This study was conducted in 2006, at a time when students’ comfort level with the Internet may not have been quite equal to what it is today. In addition, it was conducted exclusively in Taiwan, where access and gender issues might be very different from other places. Nonetheless, the comprehensive nature of the study and the large survey size lead to significant conclusions that provoke further thought. The study did not examine learner satisfaction and how well students meet their learning objectives in actual online courses, it only sought to survey student attitude towards and aptitude with the Internet generally. Correlation between performance in online courses and Internet attitudes might be an area that can be explored quantitatively with a well-designed study. Such a study would consider the measurable extrinsic load that the Internet places on learners (Hannafin et al., 2006), and would explore the negative correlation between this extrinsic load and satisfaction of learning outcomes.

Gokool-Ramdoo (2008) examines Moore’s Transactional Distance Theory and proposed that it be considered as a global, unifying theory of distance education. The article begins by deploring the fact that no one theory on distance education has emerged that is accepted universally among both academics and practitioners. Indeed, the article points out, the lack of theoretical focus (and focus instead on technology) is a widespread trend in the literature that the author is seeking to head off.

The author makes the suggestion that theories proposed by all the great distance education scholars including Peters, Holmberg, Garrison and Keegan can all be explained in some form by transactional distance theory. The author further proposes that transactional distance theory can be used to explain and inform processes that take place all along the chain of command in a distance education institution, including the design steps of analysis, design, development, implementation and evaluation, as well as institutional and political policy-making. Transactional distance theory, the author argues, has the potential to identify and correct weak points all along this chain of command through informed feedback loops.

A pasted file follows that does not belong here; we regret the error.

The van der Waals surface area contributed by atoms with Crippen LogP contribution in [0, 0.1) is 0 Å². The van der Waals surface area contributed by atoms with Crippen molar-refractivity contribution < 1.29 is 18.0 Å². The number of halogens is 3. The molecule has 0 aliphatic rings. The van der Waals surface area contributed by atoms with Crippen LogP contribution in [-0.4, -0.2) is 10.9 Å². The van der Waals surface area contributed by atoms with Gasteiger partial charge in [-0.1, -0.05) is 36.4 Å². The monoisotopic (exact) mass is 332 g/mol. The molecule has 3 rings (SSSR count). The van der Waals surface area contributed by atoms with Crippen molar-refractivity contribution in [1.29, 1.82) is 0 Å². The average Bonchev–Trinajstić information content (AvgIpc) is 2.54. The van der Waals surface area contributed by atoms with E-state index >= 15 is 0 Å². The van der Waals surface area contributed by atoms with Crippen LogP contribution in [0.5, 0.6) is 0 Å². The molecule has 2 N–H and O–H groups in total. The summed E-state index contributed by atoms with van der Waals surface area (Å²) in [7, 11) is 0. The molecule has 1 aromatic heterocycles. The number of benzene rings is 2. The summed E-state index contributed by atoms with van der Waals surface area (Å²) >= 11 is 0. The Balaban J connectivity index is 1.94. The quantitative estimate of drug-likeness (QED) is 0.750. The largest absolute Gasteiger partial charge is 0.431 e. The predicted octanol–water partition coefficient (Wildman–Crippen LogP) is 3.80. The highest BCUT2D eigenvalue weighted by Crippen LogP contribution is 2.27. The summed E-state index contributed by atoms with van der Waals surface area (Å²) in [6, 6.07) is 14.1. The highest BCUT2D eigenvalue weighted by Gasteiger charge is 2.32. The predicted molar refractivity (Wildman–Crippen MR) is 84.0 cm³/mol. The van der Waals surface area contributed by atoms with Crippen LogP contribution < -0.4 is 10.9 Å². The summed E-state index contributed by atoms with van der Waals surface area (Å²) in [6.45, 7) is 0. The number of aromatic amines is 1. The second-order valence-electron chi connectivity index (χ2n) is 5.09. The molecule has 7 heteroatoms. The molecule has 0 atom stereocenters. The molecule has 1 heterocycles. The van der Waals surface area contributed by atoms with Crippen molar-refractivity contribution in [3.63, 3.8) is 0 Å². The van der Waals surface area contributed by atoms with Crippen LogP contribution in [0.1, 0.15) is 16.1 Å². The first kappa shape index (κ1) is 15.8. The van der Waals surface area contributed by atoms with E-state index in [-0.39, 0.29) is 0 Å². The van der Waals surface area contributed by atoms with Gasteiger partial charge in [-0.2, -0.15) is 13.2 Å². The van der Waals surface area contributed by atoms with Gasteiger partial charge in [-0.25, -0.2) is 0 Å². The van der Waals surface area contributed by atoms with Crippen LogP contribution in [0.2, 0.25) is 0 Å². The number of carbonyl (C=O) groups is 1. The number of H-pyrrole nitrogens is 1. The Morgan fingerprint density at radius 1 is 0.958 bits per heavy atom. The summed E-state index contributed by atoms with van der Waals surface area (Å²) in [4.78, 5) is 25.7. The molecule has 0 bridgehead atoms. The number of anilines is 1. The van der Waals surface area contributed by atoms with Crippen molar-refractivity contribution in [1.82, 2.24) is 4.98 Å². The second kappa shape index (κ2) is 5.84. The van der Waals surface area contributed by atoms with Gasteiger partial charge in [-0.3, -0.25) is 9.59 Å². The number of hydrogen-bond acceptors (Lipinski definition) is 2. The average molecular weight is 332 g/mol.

The author is correct in deploring the lack of theoretical focus in the literature. In a recent content analysis of major distance education journals (Lee et al., 2007), the lack of theoretical research was significant. However, some researchers may reject the reliance on transactional distance theory as a basis or explanation for all distance education phenomena. Its focus on the mechanistic nature of mature distance education programs may stifle research into new learning theories that may be uncovered as distance education develops, such as connectivism (Kopp & Hill, 2008). While it is useful and tempting to settle on a unifying theory, in the social and behavioral sciences, it is difficult to pin all phenomena on one theory. Only further research will bear this out.

References

Kopp, R., & Hill, A. (2008). Connectivism: Learning Theory of the Future or Vestige of the Past? International Review of Research in Open and Distance Learning, 9(3), 1-13.

Gokool-Ramdoo, S. (2008). Beyond the Theoretical Impasse: Extending the Applications of Transactional Distance Theory. International Review of Research in Open and Distance Learning, 9(3), 1-17.

Hannafin, M. J., Hill, J. R., Song, L., & West, R. E. (2007). Cognitive Perspectives on Technology-Enhanced Distance Learning Environments. In M. G. Moore (Ed.), Handbook of Distance Education (2nd ed., pp. 123-136). Mahwah, NJ: Lawrence Erlbaum Associates.

Lee, Y., Driscoll, M. P., & Nelson, D. W. (2007). Trends in Research: A Content Analysis of Major Journals. In M. G. Moore (Ed.), Handbook of Distance Education (2nd ed., pp. 31-41). Mahwah, NJ: Lawrence Erlbaum Associates.

Peng, H., Tsai, C., & Wu, Y. (2006). University students’ self-efficacy and their attitudes towards the Internet: the role of students’ perceptions of the Internet. Educational Studies, 32(1), 73-86.